Frooti was originally launched in a green rectangular Tetra Pak as a ready-to serve mango drink in 1985. Although it wasn’t the first mango drink, Frooti quickly acquired a large market share and even became a generic description for juice drinks. The packaging played a major role behind its success, since it could be carried easily and conveniently — its portability allowing it to be served on trains and planes. As the brand grew, the Frooti Tetra Paks became available in sizes from 160 ml to 250 ml. Subsequently, PET bottles were introduced and are currently available in sizes from 600 ml to 2 litres. Over the years, the prices have ranged from an affordable `2.50 to `90, although currently in the major cities, the price range is from `10 to `90.
In the last quarter of 2013, Parle Agro launched Frooti(and its cousin Appy)in250ml Tetra Brik Aseptic Edge paper-based cartons with a plastic screw cap. Called ‘bottle packs,’ the new cartons are said to offer the functionality of a re-closable bottle and the benefits of carton packaging. The bottle pack’s ‘gulp-from’ or‘pour-from’ experience along with a fully resealable screw cap makes it a hassle-free, comfortable consumer option. The 250 ml Frooti and Appy bottle packs, targeting on-the-go drinkers, is priced at `15. Initially launched in Delhi, Haryana, Punjab, Rajasthan, and Jammu and Kashmir, Parle plans to extend the production and distribution to the rest of the country. One can expect a host of packaging innovations stemming from the new types of caps and closures that are becoming available.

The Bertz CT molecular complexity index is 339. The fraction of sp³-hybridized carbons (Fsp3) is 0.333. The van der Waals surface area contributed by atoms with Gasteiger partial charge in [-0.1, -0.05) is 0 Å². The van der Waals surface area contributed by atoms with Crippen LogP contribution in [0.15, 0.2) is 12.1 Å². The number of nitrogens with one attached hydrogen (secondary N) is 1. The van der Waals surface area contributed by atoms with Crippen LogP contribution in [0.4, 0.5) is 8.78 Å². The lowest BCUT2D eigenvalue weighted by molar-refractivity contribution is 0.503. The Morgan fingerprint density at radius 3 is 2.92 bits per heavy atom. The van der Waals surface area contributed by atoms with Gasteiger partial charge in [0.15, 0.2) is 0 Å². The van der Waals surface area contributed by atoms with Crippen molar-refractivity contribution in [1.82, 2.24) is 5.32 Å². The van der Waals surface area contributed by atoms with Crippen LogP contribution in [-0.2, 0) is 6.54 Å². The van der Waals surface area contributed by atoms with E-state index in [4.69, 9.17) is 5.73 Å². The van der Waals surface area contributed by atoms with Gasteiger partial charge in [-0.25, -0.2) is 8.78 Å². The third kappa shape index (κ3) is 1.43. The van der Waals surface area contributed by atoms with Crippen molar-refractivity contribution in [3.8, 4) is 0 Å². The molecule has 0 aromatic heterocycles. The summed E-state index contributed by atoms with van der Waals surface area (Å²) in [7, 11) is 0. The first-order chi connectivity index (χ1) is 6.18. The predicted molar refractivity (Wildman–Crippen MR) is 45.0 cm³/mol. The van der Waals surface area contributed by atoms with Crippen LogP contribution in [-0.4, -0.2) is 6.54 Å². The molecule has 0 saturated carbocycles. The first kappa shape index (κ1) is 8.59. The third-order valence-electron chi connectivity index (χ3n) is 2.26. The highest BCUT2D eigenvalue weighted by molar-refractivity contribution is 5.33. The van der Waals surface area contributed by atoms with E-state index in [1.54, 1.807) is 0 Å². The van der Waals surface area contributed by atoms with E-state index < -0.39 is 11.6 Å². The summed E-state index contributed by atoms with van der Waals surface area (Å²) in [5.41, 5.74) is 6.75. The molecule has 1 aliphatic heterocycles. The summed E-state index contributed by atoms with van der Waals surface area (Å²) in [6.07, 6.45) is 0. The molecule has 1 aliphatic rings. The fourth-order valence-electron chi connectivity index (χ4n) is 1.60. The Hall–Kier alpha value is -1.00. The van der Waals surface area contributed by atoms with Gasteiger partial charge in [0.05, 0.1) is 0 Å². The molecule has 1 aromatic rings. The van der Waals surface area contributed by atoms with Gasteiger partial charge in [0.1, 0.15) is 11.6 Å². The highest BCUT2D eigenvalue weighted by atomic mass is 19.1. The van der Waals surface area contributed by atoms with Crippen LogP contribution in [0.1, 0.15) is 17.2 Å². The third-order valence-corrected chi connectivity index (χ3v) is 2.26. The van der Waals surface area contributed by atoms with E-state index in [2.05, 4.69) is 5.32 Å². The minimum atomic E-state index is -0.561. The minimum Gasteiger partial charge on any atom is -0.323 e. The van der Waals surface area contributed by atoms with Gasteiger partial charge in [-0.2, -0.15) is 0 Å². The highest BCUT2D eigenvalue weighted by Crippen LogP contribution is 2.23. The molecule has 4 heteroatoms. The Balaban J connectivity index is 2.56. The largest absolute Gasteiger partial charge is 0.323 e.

The impact, resilience, and growth of responsible packaging in a wide region are daily chronicled by Packaging South Asia.
A multi-channel B2B publication and digital platform such as Packaging South Asia is always aware of the prospect of new beginnings and renewal. Its 16-year-old print monthly, based in New Delhi, India has
demonstrated its commitment to progress and growth. The Indian and Asian packaging industries have shown resilience in the face of ongoing challenges over the past three years.
As we present our publishing plan for 2023, India’s real GDP growth for the financial year ending 31 March 2023 will reach 6.3%. Packaging industry growth has exceeded GDP growth even when allowing for inflation in the past three years.
The capacity for flexible film manufacturing in India increased by 33% over the past three years. With orders in place, we expect another 33% capacity addition from 2023 to 2025. Capacities in monocartons, corrugation, aseptic liquid packaging, and labels have grown similarly. The numbers are positive for most of the economies in the region – our platform increasingly reaches and influences these.
Even given the disruptions of supply chains, raw material prices, and the challenge of responsible and sustainable packaging, packaging in all its creative forms and purposes has significant headroom to grow in India and Asia. Our context and coverage engulf the entire packaging supply chain – from concept to shelf and further – to waste collection and recycling. We target brand owners, product managers, raw material suppliers, packaging designers and converters, and recyclers.
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